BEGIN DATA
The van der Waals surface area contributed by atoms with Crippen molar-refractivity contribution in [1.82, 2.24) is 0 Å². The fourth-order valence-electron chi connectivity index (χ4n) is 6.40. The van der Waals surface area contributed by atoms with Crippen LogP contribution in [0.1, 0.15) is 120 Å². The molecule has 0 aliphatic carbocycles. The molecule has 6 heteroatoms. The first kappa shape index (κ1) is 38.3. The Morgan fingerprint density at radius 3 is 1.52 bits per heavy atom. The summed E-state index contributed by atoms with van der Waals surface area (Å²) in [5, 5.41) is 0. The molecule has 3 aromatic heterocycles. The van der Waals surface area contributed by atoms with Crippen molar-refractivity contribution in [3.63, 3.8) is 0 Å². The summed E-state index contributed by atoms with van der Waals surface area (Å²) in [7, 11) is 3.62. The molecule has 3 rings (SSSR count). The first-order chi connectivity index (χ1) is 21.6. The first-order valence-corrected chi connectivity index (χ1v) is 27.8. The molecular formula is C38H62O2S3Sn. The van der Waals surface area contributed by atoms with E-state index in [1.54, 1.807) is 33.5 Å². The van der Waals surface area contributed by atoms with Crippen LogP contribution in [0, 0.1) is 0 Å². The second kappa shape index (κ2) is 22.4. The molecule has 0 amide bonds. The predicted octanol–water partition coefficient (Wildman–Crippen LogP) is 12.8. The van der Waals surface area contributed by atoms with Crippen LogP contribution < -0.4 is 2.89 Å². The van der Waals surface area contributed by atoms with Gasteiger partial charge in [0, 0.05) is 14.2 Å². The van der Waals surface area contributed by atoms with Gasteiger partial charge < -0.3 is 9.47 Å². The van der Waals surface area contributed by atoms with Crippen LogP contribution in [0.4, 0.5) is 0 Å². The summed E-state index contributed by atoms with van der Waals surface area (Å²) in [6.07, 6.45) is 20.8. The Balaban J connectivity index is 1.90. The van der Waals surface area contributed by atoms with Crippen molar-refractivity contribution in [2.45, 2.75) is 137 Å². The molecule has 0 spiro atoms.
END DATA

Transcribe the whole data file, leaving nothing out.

The van der Waals surface area contributed by atoms with Crippen molar-refractivity contribution in [1.82, 2.24) is 0 Å². The fourth-order valence-electron chi connectivity index (χ4n) is 6.40. The van der Waals surface area contributed by atoms with Crippen LogP contribution in [0.1, 0.15) is 120 Å². The molecule has 0 aliphatic carbocycles. The molecule has 6 heteroatoms. The first kappa shape index (κ1) is 38.3. The Morgan fingerprint density at radius 3 is 1.52 bits per heavy atom. The summed E-state index contributed by atoms with van der Waals surface area (Å²) in [5, 5.41) is 0. The molecule has 3 aromatic heterocycles. The van der Waals surface area contributed by atoms with Crippen molar-refractivity contribution in [3.63, 3.8) is 0 Å². The summed E-state index contributed by atoms with van der Waals surface area (Å²) in [7, 11) is 3.62. The molecule has 3 rings (SSSR count). The first-order chi connectivity index (χ1) is 21.6. The first-order valence-corrected chi connectivity index (χ1v) is 27.8. The molecular formula is C38H62O2S3Sn. The van der Waals surface area contributed by atoms with E-state index in [1.54, 1.807) is 33.5 Å². The van der Waals surface area contributed by atoms with Crippen LogP contribution in [0, 0.1) is 0 Å². The second kappa shape index (κ2) is 22.4. The molecule has 0 amide bonds. The predicted octanol–water partition coefficient (Wildman–Crippen LogP) is 12.8. The van der Waals surface area contributed by atoms with Crippen LogP contribution < -0.4 is 2.89 Å². The van der Waals surface area contributed by atoms with Gasteiger partial charge in [0, 0.05) is 14.2 Å². The van der Waals surface area contributed by atoms with Gasteiger partial charge < -0.3 is 9.47 Å². The van der Waals surface area contributed by atoms with Crippen LogP contribution in [0.4, 0.5) is 0 Å². The summed E-state index contributed by atoms with van der Waals surface area (Å²) in [6.07, 6.45) is 20.8. The Balaban J connectivity index is 1.90. The van der Waals surface area contributed by atoms with Crippen molar-refractivity contribution in [2.45, 2.75) is 137 Å². The molecule has 0 spiro atoms.